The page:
Marine biologist Rafael De La Parra has done a lot of work with these impressive animals. You can’t stop an animal that’s more than 27 feet long from swimming, so Rafael swims alongside the shark, with an air-powered drill (powered from his SCUBA tank). As he saunters along with the shark, he puts in the tag one screw at a time. It’s mesmerizing to watch.
Just in case you don’t know, whale sharks are filter feeders so they don’t have rows of potentially flesh ripping teeth like makos and tigers. Whale sharks are more like giant puppy dogs of the sea — gentle and tolerant of human visitors.
Marine biologist Rafael De La Parra helps tag a whale shark in the wild.
The sharks return to the waters annually with such regularity that a few of the sharks, Rio Lady and Milo, have even been tagged twice. Rio Lady has traveled more than 850 miles, and that’s just with the tag that was put on in 2018. Before that, she was tagged in 2007. She traveled all the way to the southern Atlantic Ocean near the Saint Peter and Saint Paul Archipelago, located between Brazil and West Africa. Rio Lady proved that the paths these creatures travel over decades are unique. Rio Lady’s story was so fascinating that it was picked up by media around the world. In this edition of Guy Harvey Magazine, you will also see the incredible track of Milo, another whale shark tagged twice.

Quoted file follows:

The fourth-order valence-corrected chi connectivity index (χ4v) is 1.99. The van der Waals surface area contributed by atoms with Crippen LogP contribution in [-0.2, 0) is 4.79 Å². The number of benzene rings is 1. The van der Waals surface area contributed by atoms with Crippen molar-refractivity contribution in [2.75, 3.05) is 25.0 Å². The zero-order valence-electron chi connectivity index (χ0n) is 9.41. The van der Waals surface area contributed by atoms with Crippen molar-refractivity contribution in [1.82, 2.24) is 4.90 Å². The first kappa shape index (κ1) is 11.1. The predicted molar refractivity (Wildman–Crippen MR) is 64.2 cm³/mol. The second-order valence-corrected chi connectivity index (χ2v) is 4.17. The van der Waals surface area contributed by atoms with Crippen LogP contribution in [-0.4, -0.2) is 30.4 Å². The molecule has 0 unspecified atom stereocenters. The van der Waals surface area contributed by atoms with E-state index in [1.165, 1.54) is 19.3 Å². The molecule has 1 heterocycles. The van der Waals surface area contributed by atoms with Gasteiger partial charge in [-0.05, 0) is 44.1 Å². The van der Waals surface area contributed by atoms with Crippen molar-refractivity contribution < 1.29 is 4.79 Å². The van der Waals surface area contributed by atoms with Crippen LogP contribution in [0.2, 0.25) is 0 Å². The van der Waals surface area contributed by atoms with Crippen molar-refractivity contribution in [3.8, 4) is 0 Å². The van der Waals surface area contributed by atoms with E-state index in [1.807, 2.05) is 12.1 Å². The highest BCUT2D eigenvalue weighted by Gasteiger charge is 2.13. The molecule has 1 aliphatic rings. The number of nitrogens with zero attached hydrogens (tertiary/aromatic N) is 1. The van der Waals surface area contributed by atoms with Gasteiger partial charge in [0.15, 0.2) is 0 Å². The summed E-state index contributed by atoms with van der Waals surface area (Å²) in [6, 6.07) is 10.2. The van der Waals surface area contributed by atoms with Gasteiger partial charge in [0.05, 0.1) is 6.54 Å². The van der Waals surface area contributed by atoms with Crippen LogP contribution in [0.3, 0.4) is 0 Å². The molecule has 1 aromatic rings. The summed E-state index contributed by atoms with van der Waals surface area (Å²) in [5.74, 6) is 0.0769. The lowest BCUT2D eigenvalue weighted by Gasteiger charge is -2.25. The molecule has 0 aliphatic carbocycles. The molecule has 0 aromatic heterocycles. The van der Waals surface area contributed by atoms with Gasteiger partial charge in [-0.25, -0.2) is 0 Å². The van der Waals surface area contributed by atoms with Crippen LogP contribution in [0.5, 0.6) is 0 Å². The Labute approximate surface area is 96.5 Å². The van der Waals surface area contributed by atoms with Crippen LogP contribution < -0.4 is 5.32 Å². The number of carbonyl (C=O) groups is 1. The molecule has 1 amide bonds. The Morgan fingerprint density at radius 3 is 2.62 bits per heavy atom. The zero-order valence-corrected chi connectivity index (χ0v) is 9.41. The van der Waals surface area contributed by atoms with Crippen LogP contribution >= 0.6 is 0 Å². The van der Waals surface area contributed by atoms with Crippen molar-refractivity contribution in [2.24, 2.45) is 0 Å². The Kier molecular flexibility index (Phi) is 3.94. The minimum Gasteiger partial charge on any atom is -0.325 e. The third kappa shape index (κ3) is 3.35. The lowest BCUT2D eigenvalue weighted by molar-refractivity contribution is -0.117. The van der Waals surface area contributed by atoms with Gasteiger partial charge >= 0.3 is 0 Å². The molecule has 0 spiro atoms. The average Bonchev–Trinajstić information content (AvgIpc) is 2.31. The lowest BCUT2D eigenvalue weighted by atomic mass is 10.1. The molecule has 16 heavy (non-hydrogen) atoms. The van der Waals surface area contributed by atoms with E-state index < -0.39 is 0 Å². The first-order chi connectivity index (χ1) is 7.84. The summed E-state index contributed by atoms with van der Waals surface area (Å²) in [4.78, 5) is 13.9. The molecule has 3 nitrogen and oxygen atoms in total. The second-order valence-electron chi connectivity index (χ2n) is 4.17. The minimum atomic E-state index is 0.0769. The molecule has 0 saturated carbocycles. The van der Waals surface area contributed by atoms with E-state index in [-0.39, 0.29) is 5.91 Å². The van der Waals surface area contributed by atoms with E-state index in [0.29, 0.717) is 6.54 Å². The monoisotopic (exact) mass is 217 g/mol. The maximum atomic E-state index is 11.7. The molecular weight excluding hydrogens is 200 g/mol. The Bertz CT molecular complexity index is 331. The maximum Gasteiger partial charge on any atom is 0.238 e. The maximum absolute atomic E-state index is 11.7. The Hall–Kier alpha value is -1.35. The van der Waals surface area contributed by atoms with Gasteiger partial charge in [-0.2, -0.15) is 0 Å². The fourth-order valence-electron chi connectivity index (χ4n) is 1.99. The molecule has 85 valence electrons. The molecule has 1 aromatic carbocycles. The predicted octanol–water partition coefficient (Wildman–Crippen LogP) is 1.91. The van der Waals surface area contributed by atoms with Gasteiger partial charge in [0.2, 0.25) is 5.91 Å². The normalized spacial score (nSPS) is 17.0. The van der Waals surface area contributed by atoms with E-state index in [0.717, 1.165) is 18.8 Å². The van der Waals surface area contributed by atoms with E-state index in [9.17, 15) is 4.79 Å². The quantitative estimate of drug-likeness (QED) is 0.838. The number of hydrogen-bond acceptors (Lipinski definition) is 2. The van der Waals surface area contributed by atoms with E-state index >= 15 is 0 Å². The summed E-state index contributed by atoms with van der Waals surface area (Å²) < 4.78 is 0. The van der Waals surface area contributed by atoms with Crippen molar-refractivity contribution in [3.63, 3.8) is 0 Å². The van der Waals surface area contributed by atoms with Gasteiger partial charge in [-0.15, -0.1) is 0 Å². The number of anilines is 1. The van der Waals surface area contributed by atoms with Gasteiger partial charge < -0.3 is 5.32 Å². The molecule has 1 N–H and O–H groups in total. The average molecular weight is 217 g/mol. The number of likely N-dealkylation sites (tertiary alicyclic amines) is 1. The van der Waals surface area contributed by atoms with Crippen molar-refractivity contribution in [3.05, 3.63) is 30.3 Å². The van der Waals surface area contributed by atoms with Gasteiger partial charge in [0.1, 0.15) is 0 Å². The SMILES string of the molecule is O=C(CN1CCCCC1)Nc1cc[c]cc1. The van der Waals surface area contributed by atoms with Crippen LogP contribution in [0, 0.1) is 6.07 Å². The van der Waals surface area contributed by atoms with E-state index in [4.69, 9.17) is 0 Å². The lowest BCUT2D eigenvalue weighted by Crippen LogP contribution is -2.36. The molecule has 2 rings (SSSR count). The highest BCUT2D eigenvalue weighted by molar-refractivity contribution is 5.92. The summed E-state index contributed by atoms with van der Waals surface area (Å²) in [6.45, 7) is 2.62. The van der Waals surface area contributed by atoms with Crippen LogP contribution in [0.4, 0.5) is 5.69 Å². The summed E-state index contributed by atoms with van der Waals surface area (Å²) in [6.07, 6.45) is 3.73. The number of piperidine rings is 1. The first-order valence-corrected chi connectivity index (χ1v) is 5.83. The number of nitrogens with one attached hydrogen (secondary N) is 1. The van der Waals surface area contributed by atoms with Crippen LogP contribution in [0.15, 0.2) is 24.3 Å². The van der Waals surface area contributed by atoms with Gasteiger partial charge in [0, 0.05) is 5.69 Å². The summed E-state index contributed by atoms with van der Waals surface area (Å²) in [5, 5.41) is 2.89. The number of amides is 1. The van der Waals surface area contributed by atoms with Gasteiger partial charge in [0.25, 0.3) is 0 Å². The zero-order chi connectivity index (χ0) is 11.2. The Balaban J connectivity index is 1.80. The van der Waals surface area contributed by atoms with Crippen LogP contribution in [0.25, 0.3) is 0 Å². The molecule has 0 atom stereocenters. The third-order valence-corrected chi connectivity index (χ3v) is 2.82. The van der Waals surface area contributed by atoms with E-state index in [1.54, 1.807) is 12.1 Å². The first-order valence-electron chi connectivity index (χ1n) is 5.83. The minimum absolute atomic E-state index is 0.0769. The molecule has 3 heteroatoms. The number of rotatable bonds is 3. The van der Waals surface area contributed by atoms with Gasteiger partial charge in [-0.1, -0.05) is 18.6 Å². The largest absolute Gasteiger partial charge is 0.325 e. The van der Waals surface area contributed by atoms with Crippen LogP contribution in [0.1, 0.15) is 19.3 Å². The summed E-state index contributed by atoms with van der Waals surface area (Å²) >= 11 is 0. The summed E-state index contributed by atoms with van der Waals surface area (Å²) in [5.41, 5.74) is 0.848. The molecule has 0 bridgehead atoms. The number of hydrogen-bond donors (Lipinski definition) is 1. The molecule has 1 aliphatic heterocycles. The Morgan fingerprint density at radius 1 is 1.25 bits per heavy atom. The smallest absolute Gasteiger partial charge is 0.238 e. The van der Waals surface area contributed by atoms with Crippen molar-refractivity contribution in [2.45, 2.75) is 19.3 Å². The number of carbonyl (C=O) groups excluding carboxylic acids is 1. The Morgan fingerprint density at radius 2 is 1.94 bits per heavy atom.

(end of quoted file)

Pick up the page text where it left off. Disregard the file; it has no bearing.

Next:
From tiger sharks to whale sharks, it’s been an incredible journey over these past 10 years, with dozens and dozens of expeditions needed to make something like GHRITracking.org happen. In that time, the scientists at the Guy Harvey Ocean Foundation and the Guy Harvey Research Institute have proven these pelagic creatures are truly international animals.
Another useful tool of GHRITracking.org is that it has a filter that shows Exclusive Economic Zones, so you can see how these creatures pass through the waters of one country to another. While the sharks know no boundaries, we need to know where they travel so all countries can work to protect them and ensure that these creatures will be around for the future.
When we see the planet as one, as the pelagics do, we too will do a better job of protecting all of the creatures who live on this planet with us. I think the best place to witness this in real time, from the comfort of your home, is GHRITracking.org.
George C. Schellenger has worked with the Guy Harvey Ocean Foundation since 2008 and has worked on expeditions with Guy Harvey and the Guy Harvey Research Institute since 2010. He is an Emmy Award-winning producer. If you want to know more of the story behind all of the tracks on GHRITracking.org, check out Guy Harvey Expeditions on Amazon Prime. Just ask your Alexa-enabled device to “show me Guy Harvey on Amazon.com.”